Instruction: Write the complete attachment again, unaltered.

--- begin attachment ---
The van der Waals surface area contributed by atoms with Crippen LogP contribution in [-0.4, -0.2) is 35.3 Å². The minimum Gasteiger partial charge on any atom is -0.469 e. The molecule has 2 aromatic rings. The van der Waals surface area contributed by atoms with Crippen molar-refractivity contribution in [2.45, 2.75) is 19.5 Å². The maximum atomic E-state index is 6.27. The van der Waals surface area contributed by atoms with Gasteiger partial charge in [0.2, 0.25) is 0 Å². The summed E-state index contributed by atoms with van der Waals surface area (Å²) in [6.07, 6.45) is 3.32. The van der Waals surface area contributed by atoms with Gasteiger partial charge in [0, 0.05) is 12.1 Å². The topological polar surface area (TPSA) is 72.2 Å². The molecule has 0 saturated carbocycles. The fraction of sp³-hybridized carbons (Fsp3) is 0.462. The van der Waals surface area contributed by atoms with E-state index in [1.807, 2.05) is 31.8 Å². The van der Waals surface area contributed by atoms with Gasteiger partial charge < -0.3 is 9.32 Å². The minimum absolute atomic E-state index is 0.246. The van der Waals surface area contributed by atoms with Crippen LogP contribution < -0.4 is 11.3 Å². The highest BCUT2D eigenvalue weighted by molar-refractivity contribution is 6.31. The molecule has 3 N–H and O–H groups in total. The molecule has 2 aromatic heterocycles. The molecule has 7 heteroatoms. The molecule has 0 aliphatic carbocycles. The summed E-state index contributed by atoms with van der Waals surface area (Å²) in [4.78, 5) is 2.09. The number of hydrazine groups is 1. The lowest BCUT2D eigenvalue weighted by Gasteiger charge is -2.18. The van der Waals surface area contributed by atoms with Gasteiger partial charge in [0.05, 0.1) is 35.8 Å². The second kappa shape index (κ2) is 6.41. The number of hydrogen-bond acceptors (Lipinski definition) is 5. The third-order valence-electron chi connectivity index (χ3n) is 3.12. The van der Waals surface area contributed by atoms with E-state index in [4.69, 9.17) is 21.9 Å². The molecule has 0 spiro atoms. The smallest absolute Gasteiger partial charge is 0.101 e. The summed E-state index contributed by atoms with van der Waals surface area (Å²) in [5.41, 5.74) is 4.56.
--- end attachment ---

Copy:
The van der Waals surface area contributed by atoms with Crippen LogP contribution in [-0.4, -0.2) is 35.3 Å². The minimum Gasteiger partial charge on any atom is -0.469 e. The molecule has 2 aromatic rings. The van der Waals surface area contributed by atoms with Crippen molar-refractivity contribution in [2.45, 2.75) is 19.5 Å². The maximum atomic E-state index is 6.27. The van der Waals surface area contributed by atoms with Gasteiger partial charge in [0.2, 0.25) is 0 Å². The summed E-state index contributed by atoms with van der Waals surface area (Å²) in [6.07, 6.45) is 3.32. The van der Waals surface area contributed by atoms with Gasteiger partial charge in [0, 0.05) is 12.1 Å². The topological polar surface area (TPSA) is 72.2 Å². The molecule has 0 saturated carbocycles. The fraction of sp³-hybridized carbons (Fsp3) is 0.462. The van der Waals surface area contributed by atoms with E-state index in [1.807, 2.05) is 31.8 Å². The van der Waals surface area contributed by atoms with Gasteiger partial charge < -0.3 is 9.32 Å². The minimum absolute atomic E-state index is 0.246. The van der Waals surface area contributed by atoms with Crippen LogP contribution < -0.4 is 11.3 Å². The highest BCUT2D eigenvalue weighted by molar-refractivity contribution is 6.31. The molecule has 3 N–H and O–H groups in total. The molecule has 2 aromatic heterocycles. The molecule has 7 heteroatoms. The molecule has 0 aliphatic carbocycles. The summed E-state index contributed by atoms with van der Waals surface area (Å²) in [4.78, 5) is 2.09. The number of hydrazine groups is 1. The lowest BCUT2D eigenvalue weighted by Gasteiger charge is -2.18. The van der Waals surface area contributed by atoms with Gasteiger partial charge in [0.05, 0.1) is 35.8 Å². The second kappa shape index (κ2) is 6.41. The number of hydrogen-bond acceptors (Lipinski definition) is 5. The third-order valence-electron chi connectivity index (χ3n) is 3.12. The van der Waals surface area contributed by atoms with E-state index in [4.69, 9.17) is 21.9 Å². The molecule has 0 spiro atoms. The smallest absolute Gasteiger partial charge is 0.101 e. The summed E-state index contributed by atoms with van der Waals surface area (Å²) in [5.41, 5.74) is 4.56.